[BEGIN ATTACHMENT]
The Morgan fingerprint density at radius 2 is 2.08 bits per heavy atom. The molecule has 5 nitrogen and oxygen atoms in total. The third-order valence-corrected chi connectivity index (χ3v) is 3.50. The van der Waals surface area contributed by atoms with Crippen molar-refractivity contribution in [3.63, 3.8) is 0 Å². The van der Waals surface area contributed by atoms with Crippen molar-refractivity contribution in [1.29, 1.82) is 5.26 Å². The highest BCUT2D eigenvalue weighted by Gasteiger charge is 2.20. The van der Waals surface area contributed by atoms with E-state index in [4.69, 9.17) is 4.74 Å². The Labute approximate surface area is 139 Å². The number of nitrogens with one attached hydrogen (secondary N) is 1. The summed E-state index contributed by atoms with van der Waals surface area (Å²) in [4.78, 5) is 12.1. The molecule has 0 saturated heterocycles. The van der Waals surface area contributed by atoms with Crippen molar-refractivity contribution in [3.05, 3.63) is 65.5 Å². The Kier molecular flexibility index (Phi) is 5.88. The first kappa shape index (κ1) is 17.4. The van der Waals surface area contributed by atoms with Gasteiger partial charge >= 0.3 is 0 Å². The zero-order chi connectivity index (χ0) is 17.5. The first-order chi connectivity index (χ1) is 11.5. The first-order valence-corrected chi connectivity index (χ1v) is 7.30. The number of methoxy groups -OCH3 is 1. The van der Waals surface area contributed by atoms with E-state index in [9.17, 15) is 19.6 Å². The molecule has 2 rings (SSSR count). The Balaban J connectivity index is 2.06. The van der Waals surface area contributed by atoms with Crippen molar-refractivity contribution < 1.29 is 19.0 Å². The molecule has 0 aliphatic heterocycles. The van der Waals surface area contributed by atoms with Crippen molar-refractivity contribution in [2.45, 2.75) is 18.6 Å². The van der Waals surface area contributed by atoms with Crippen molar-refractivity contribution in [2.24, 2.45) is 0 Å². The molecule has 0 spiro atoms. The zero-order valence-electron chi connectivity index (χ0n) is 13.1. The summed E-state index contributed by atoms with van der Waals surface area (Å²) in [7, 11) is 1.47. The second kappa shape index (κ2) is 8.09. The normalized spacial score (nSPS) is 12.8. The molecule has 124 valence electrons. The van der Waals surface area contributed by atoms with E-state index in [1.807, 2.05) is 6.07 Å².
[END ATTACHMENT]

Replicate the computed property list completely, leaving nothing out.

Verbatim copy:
The Morgan fingerprint density at radius 2 is 2.08 bits per heavy atom. The molecule has 5 nitrogen and oxygen atoms in total. The third-order valence-corrected chi connectivity index (χ3v) is 3.50. The van der Waals surface area contributed by atoms with Crippen molar-refractivity contribution in [3.63, 3.8) is 0 Å². The van der Waals surface area contributed by atoms with Crippen molar-refractivity contribution in [1.29, 1.82) is 5.26 Å². The highest BCUT2D eigenvalue weighted by Gasteiger charge is 2.20. The van der Waals surface area contributed by atoms with E-state index in [4.69, 9.17) is 4.74 Å². The Labute approximate surface area is 139 Å². The number of nitrogens with one attached hydrogen (secondary N) is 1. The summed E-state index contributed by atoms with van der Waals surface area (Å²) in [4.78, 5) is 12.1. The molecule has 0 saturated heterocycles. The van der Waals surface area contributed by atoms with Crippen molar-refractivity contribution in [3.05, 3.63) is 65.5 Å². The Kier molecular flexibility index (Phi) is 5.88. The first kappa shape index (κ1) is 17.4. The van der Waals surface area contributed by atoms with Gasteiger partial charge >= 0.3 is 0 Å². The zero-order chi connectivity index (χ0) is 17.5. The first-order chi connectivity index (χ1) is 11.5. The first-order valence-corrected chi connectivity index (χ1v) is 7.30. The number of methoxy groups -OCH3 is 1. The van der Waals surface area contributed by atoms with E-state index in [9.17, 15) is 19.6 Å². The molecule has 2 rings (SSSR count). The Balaban J connectivity index is 2.06. The van der Waals surface area contributed by atoms with Crippen molar-refractivity contribution < 1.29 is 19.0 Å². The molecule has 0 aliphatic heterocycles. The van der Waals surface area contributed by atoms with Crippen molar-refractivity contribution in [2.45, 2.75) is 18.6 Å². The van der Waals surface area contributed by atoms with Crippen molar-refractivity contribution in [2.24, 2.45) is 0 Å². The molecule has 0 spiro atoms. The zero-order valence-electron chi connectivity index (χ0n) is 13.1. The summed E-state index contributed by atoms with van der Waals surface area (Å²) in [7, 11) is 1.47. The second kappa shape index (κ2) is 8.09. The normalized spacial score (nSPS) is 12.8. The molecule has 124 valence electrons. The van der Waals surface area contributed by atoms with E-state index in [1.807, 2.05) is 6.07 Å².